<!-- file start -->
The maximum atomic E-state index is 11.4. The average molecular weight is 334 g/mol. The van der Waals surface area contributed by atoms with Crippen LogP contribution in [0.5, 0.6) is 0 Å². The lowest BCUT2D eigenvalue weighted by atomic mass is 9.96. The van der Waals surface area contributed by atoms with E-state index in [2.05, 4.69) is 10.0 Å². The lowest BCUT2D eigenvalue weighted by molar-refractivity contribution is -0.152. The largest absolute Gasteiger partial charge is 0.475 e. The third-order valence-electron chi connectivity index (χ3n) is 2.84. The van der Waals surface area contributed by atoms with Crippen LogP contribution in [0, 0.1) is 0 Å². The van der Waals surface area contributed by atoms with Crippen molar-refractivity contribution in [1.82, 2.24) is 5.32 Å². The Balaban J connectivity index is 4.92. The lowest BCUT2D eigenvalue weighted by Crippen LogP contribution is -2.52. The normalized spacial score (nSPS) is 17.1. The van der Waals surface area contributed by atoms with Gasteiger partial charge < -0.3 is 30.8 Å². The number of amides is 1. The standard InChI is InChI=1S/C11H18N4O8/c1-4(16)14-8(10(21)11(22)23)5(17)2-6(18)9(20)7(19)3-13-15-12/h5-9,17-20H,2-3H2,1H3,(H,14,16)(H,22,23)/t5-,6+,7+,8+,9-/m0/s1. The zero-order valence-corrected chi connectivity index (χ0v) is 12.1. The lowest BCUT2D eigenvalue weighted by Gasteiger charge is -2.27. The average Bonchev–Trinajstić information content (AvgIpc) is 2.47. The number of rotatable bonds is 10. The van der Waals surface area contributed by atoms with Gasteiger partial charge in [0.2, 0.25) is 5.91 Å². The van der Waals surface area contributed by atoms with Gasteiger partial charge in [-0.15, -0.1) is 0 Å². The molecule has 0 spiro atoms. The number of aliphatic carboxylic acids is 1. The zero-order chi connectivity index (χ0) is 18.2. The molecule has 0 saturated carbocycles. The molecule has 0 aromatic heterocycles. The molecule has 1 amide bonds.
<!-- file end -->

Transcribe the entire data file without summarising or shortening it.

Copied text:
The maximum atomic E-state index is 11.4. The average molecular weight is 334 g/mol. The van der Waals surface area contributed by atoms with Crippen LogP contribution in [0.5, 0.6) is 0 Å². The lowest BCUT2D eigenvalue weighted by atomic mass is 9.96. The van der Waals surface area contributed by atoms with E-state index in [2.05, 4.69) is 10.0 Å². The lowest BCUT2D eigenvalue weighted by molar-refractivity contribution is -0.152. The largest absolute Gasteiger partial charge is 0.475 e. The third-order valence-electron chi connectivity index (χ3n) is 2.84. The van der Waals surface area contributed by atoms with Crippen LogP contribution in [0, 0.1) is 0 Å². The van der Waals surface area contributed by atoms with Crippen molar-refractivity contribution in [1.82, 2.24) is 5.32 Å². The Balaban J connectivity index is 4.92. The lowest BCUT2D eigenvalue weighted by Crippen LogP contribution is -2.52. The normalized spacial score (nSPS) is 17.1. The van der Waals surface area contributed by atoms with Gasteiger partial charge < -0.3 is 30.8 Å². The number of amides is 1. The standard InChI is InChI=1S/C11H18N4O8/c1-4(16)14-8(10(21)11(22)23)5(17)2-6(18)9(20)7(19)3-13-15-12/h5-9,17-20H,2-3H2,1H3,(H,14,16)(H,22,23)/t5-,6+,7+,8+,9-/m0/s1. The zero-order valence-corrected chi connectivity index (χ0v) is 12.1. The lowest BCUT2D eigenvalue weighted by Gasteiger charge is -2.27. The average Bonchev–Trinajstić information content (AvgIpc) is 2.47. The number of rotatable bonds is 10. The van der Waals surface area contributed by atoms with Gasteiger partial charge in [0.2, 0.25) is 5.91 Å². The van der Waals surface area contributed by atoms with Gasteiger partial charge in [-0.15, -0.1) is 0 Å². The molecule has 0 spiro atoms. The number of aliphatic carboxylic acids is 1. The zero-order chi connectivity index (χ0) is 18.2. The molecule has 0 saturated carbocycles. The molecule has 0 aromatic heterocycles. The molecule has 1 amide bonds.